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Understanding of the Fruit Farmers’ Adoption Intention toward Organic Farming

  • Wan Nor Syafikah Wan Abdullah
  • Nur Anisah Syafiqah Mohamad Shukri
  • Norhafizah Md Zain
  • Farah Adilla Abdullah
  • Suhana Zakaria
  • Tengku Halimatun Sa’adiah T Abu Bakar
  • Norsida Man
  • Jasmin Arif Shah
  • 1976-1985
  • Apr 23, 2024
  • Agriculture

Understanding of the Fruit Farmers’ Adoption Intention toward Organic Farming

Wan Nor Syafikah Wan Abdullah1, Nur Anisah Syafiqah Mohamad Shukri2, Norhafizah Md Zain1, Farah Adilla Abdullah3 , Suhana Zakaria1, Tengku Halimatun Sa’adiah T Abu Bakar 1,4,

Norsida Man4, Jasmin Arif Shah4

1Faculty of Agro-Based Industry, Universiti Malaysia Kelantan, Malaysia

2Pertubuhan Peladang Perlis, Malaysia

3Faculty of Plantation & Agrotechnology, Universiti Teknologi MARA, Jasin Campus, Melaka, Malaysia

4Faculty of Agriculture, Universiti Putra Malaysia, Malaysia

DOI: https://dx.doi.org/10.47772/IJRISS.2024.803190

Received: 09 March 2024; Accepted: 18 March 2024; Published: 23 April 2024

ABSTRACT

Organic farming practices have been encouraged in Malaysia’s agricultural industry to promote sustainable and environmentally friendly growth. Besides, it is also in line with Sustainable Development Goals (SDG) which are goals number three (SDG 3) and thirteen (SDG 13). Johor is a state located in the southern region of Peninsular Malaysia with varieties of fruits planted such as pineapple, durian, and other local fruits. Hence, based on the data from the Department of Agriculture (DOA), Johor recorded the highest number of fruit farmers with 36,655. However, only 5 of the fruit farmers in Johor received the Malaysian Organic Certification Scheme (myOrganic). Thus, the purpose of this research is to develop a framework for intention on organic farming practices to ensure food safety and security among fruit farmers in Malaysia. The Theory of Planned Behaviour (TPB) and the Technology Acceptance Model (TAM) were employed in this study. Through quantitative research design, the questionnaire was distributed to the 119 fruit farmers in Johor by using simple random sampling. In this study, SPSS version 26.0 was used and data was examined by using a descriptive test, and Spearman’s test. The findings of this study concluded that the mean score on adoption intention among fruit farmers in Johor was M= 2.5966 which is categorized as a moderate mean value. Meanwhile, the results for the relationship between all the factors significantly influence on organic farming adoption intention. This study can contribute to the literature and provide a better understanding of the factors that influence the intention on organic farming including factors of attitude and perceived ease of use.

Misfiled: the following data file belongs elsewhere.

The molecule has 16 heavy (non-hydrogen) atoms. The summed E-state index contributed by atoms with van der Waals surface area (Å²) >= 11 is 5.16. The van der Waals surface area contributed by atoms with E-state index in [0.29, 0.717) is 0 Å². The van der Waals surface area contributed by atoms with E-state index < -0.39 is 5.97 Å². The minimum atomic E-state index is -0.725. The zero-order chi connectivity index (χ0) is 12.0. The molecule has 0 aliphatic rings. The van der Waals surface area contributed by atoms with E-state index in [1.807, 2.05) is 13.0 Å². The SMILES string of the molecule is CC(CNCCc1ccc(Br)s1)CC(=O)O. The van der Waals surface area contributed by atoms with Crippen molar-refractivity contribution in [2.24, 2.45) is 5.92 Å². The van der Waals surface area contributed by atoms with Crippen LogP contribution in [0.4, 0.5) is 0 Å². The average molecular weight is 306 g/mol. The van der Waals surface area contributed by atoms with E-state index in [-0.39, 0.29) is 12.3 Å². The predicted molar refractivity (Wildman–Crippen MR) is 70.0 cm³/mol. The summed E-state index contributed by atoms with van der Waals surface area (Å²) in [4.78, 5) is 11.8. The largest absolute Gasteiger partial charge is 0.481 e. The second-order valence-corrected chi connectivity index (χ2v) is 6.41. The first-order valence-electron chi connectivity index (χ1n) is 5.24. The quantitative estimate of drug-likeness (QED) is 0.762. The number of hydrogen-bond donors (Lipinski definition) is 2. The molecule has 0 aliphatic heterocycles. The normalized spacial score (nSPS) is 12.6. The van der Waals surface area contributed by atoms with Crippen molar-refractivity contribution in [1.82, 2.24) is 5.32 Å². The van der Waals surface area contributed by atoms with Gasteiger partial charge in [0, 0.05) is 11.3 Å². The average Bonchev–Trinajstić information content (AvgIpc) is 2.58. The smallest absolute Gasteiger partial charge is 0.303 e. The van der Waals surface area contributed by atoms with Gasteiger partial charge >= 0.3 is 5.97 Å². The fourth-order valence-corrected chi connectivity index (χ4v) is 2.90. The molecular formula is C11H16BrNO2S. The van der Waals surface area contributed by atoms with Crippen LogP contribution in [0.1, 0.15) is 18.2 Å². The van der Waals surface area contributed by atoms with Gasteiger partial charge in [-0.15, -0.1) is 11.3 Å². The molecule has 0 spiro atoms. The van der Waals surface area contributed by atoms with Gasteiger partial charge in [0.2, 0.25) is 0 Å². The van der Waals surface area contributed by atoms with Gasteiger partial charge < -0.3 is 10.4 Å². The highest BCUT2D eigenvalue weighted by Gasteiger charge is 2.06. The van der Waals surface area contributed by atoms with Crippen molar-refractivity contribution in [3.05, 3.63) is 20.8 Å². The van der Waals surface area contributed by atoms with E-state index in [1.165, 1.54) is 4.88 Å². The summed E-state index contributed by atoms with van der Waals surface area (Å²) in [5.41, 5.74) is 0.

Keywords: Organic Farming Adoption, Attitude, Perceived Behavioral Control, Perceived Usefulness, Perceived Ease of Use, Adoption Intention, TAM, TPB

INTRODUCTION

The term food security is frequently discussed worldwide. Food security refers to food self-sufficiency, sustainable agriculture, and development to achieve long-term food security (Moniruzzaman et al., 2021). Sustainable agriculture encourages people to use organic farming practices and to approach farming in a flexible, adaptable, and understanding way by choosing production techniques that are friendly to the environment (Bouttes et al., 2019). This method is different from the majority of modern farming techniques, which tend to use chemical substances in farming (Altieri, 2018). Sustainable farming can help the environment by reducing pollution, increasing diversity, long-term soil fertility, and negligible soil erosion. (Das et al., 2022). By combining innovation, science, and tradition, IFOAM believed that organic agriculture could improve human, soil, and ecosystem health (Geier, 2007).

Organic accreditation and certification systems are primarily used to set organic rules for farmers in the development of organic farming (Willer et al., 2019). Early in the 1970s, the organic certification program was created as a quality control measure (Fetter and Caswell, 2002). All over the world, including in Asia, organic products are in high demand. (Eyinade et al., 2021). Additionally, to produce and sell any product in the market, any producer must adhere to a specific set of standards and regulations (Kumar et al., 2023). Likewise, for products that make the claim to be organic, they must be produced properly by a set of guidelines from certification bodies including The Codex Alimentarius, Asia Regional Organic Standard (AROS) and the certification body specific to the respective country (Huber et al., 2015).